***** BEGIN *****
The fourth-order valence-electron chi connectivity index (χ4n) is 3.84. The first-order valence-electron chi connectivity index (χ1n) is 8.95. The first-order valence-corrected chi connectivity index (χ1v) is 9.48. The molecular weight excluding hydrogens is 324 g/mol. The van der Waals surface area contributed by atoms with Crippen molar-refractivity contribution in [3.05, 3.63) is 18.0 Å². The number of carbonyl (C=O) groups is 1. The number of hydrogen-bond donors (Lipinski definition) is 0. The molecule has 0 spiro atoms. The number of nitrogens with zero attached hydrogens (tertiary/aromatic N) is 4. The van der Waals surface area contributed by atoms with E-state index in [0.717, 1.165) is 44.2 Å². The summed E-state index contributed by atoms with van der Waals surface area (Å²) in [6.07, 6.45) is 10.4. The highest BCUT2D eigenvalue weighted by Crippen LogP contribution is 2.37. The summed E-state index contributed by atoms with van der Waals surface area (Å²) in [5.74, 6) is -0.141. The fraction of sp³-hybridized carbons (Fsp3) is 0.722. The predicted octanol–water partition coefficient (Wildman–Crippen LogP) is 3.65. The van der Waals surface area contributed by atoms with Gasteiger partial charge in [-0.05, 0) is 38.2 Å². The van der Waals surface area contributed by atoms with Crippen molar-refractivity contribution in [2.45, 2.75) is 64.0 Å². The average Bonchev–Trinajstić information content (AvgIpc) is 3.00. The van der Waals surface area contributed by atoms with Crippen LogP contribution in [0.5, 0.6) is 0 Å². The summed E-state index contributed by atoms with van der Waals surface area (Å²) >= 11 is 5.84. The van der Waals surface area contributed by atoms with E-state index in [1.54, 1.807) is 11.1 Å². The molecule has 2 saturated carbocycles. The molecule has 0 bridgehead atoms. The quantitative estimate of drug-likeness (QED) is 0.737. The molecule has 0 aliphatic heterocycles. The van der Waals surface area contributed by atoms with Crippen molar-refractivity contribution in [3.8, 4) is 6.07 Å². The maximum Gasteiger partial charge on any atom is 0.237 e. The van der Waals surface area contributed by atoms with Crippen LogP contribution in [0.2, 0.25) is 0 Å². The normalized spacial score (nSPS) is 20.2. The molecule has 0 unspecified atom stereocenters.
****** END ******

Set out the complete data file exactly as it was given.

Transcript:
The fourth-order valence-electron chi connectivity index (χ4n) is 3.84. The first-order valence-electron chi connectivity index (χ1n) is 8.95. The first-order valence-corrected chi connectivity index (χ1v) is 9.48. The molecular weight excluding hydrogens is 324 g/mol. The van der Waals surface area contributed by atoms with Crippen molar-refractivity contribution in [3.05, 3.63) is 18.0 Å². The number of carbonyl (C=O) groups is 1. The number of hydrogen-bond donors (Lipinski definition) is 0. The molecule has 0 spiro atoms. The number of nitrogens with zero attached hydrogens (tertiary/aromatic N) is 4. The van der Waals surface area contributed by atoms with E-state index in [0.717, 1.165) is 44.2 Å². The summed E-state index contributed by atoms with van der Waals surface area (Å²) in [6.07, 6.45) is 10.4. The highest BCUT2D eigenvalue weighted by Crippen LogP contribution is 2.37. The summed E-state index contributed by atoms with van der Waals surface area (Å²) in [5.74, 6) is -0.141. The fraction of sp³-hybridized carbons (Fsp3) is 0.722. The predicted octanol–water partition coefficient (Wildman–Crippen LogP) is 3.65. The van der Waals surface area contributed by atoms with Gasteiger partial charge in [-0.05, 0) is 38.2 Å². The van der Waals surface area contributed by atoms with Crippen molar-refractivity contribution in [2.45, 2.75) is 64.0 Å². The average Bonchev–Trinajstić information content (AvgIpc) is 3.00. The van der Waals surface area contributed by atoms with Crippen LogP contribution in [0.5, 0.6) is 0 Å². The summed E-state index contributed by atoms with van der Waals surface area (Å²) >= 11 is 5.84. The van der Waals surface area contributed by atoms with E-state index in [1.54, 1.807) is 11.1 Å². The molecule has 2 saturated carbocycles. The molecule has 0 bridgehead atoms. The quantitative estimate of drug-likeness (QED) is 0.737. The molecule has 0 aliphatic heterocycles. The van der Waals surface area contributed by atoms with Crippen molar-refractivity contribution in [3.8, 4) is 6.07 Å². The maximum Gasteiger partial charge on any atom is 0.237 e. The van der Waals surface area contributed by atoms with Crippen LogP contribution in [0.2, 0.25) is 0 Å². The normalized spacial score (nSPS) is 20.2. The molecule has 0 unspecified atom stereocenters.